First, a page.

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SMARTECH CEO: Here’s how I plan to reach my $100m revenue goal in 2023

Just because you set realistic goals, it doesn’t mean they can’t be ambitious, says SMARTECH CEO Vincent Nair.

Whether you’re a fan of New Year’s resolutions or not, there’s no denying the appeal of New Year’s in terms of goal setting.

January is the perfect time for leaders to reflect on the previous 12 months and reset the company’s goals for the year ahead.

There’s just one problem though. It’s all too easy for leaders to fall into the trap of setting highly unrealistic goals that will cause nothing but stress and disappointment for themselves and their teams.

Almost half of the world’s workers feel the burden of stress, with unrealistic expectations cited as one of the leading causes of workplace stress, according to research by Gallup.

Unrealistic goals are not just bad for your employees, they’re bad for your business. Research from the Harvard Business Review suggests that, “while the use of stretch goals is quite common, successful use is not”.

This isn’t to say you can’t set ambitious goals, but rather that the goals must be realistic, too. For example, one goal I’ve set for SMARTECH Business Solutions this year is to reach A$100 million [US$70.6 million] in revenue in 2023. While this goal is certainly ambitious, it’s also realistic based on a rational and logical assessment of our previous years’ earnings.

Based on my experience, here are my three top tips for setting realistic, yet ambitious, goals.

1. Communicate your goals

communicating-goals

Communication is critical for setting realistic goals for your team members. Your team should understand what the goal means, how it’s going to be measured and what part they have to play in achieving it.

Your team should feel that the goal is both challenging and realistic in equal measure. If they feel it’s unrealistic, they will feel unmotivated and anxious about reaching it. If they feel it’s too easy to achieve, they will feel equally unmotivated due to a lack of challenge.

It can also be helpful to communicate any special meaning behind your chosen goal. For example, our goal of A$100 million [US$70.6 million] within 12 months fits nicely into our wider brand story.

SMARTECH will be celebrating 100 years in business very soon, with the Quadient/Neopost brand launching Australia’s first postage meters in 1927. It makes perfect sense to reward our shareholders and employees with a meaningful corresponding milestone.

2. Know when to reassess your goals

assessing-goals

There will always be times when you have to reassess your goals.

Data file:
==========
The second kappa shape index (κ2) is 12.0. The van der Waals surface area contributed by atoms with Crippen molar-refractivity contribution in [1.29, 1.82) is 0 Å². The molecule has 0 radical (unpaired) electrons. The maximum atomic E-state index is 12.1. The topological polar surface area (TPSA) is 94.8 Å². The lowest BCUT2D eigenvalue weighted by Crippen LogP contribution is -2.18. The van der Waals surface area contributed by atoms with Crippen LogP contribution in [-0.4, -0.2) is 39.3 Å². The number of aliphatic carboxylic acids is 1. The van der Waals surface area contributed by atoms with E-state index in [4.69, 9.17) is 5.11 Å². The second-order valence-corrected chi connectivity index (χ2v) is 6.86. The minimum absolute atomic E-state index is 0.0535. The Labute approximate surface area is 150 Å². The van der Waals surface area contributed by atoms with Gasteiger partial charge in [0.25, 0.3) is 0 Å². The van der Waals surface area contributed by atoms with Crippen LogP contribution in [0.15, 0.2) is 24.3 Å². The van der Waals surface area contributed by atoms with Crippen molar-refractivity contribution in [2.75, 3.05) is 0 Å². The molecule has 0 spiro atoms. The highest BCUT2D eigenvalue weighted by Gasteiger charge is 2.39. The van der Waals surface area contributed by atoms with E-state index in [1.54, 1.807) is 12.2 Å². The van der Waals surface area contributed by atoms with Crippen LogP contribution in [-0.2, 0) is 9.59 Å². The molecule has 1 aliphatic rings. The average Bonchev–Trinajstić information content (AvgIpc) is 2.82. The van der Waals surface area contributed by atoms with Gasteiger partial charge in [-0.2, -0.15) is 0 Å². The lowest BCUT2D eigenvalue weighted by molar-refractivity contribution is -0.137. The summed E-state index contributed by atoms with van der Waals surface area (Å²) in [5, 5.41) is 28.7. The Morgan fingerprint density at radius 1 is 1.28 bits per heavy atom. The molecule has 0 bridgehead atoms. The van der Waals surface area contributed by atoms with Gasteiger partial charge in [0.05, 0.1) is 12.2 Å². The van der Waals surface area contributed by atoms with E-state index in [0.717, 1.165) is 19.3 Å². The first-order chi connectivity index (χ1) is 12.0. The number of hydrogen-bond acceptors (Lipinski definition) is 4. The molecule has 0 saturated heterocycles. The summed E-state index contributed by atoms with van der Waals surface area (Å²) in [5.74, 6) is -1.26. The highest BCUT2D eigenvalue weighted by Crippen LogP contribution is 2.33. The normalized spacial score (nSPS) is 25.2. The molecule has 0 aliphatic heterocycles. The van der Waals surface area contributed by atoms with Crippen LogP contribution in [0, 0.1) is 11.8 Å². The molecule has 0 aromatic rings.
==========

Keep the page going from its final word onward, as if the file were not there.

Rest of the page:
In fact, a CEO who sticks blindly to their plans is often a recipe for disaster. The key is to master the skill of knowing when your goals aren’t realistic, and having a plan in place to course correct.

Cash flow, for instance, is something that should be measured and reassessed on a weekly basis. If the plan isn’t playing out, make sure to change course on your cash cycle conversion strategy sooner rather than later.

Employee work performance plans are another form of goal-setting that should be reassessed on a regular basis, since there are often many variables at play. This way, if there is a glaring issue, it’s possible to identify improvement areas and seek remedies before the staff member gets discouraged, anxious, or despondent.

It is important not to lose sight of the turbulent economic times we’re currently living in, with the impact of the pandemic still being felt around the world. Interest rates will continue to rise, and the global shipping crisis is showing no signs of slowing down.

I’ve set our goal of A$100 million [US$70.6 million] with these critical economic factors in mind and will continue to remain vigilant of any ongoing market shifts.

3. Set a realistic goal schedule

realistic-schedule

Planning ahead is one of the most effective ways to ensure goals are well-understood, timely and realistic. With a clear schedule and roadmap in place, your entire team will have a better understanding of exactly how, why and when your goals are being set.

My own goal-setting schedule looks something like this: between October to December, I work with my executive leadership team to prepare the company’s upcoming new year profit and loss plan and the company’s full-year cash flow plan. In December, based on the year-to-date financial and company results, we set the vision, mission and strategic themes for the new year.

This year, our vision is to be the most trusted supplier of business automation solutions and an employer of choice with consistent growth. All of our goals, including our goal to hit A$100 million [US$70.6 million] in revenue, cascade down from this single, clear vision. Then, in January, we will communicate all of the above to employees and shareholders alike.

Your goal schedule will probably be different to mine or anyone else’s. It’s about finding a schedule that works for you and your company and makes sense for everyone in it, whether your goal is to hit $1 million or $100 million.

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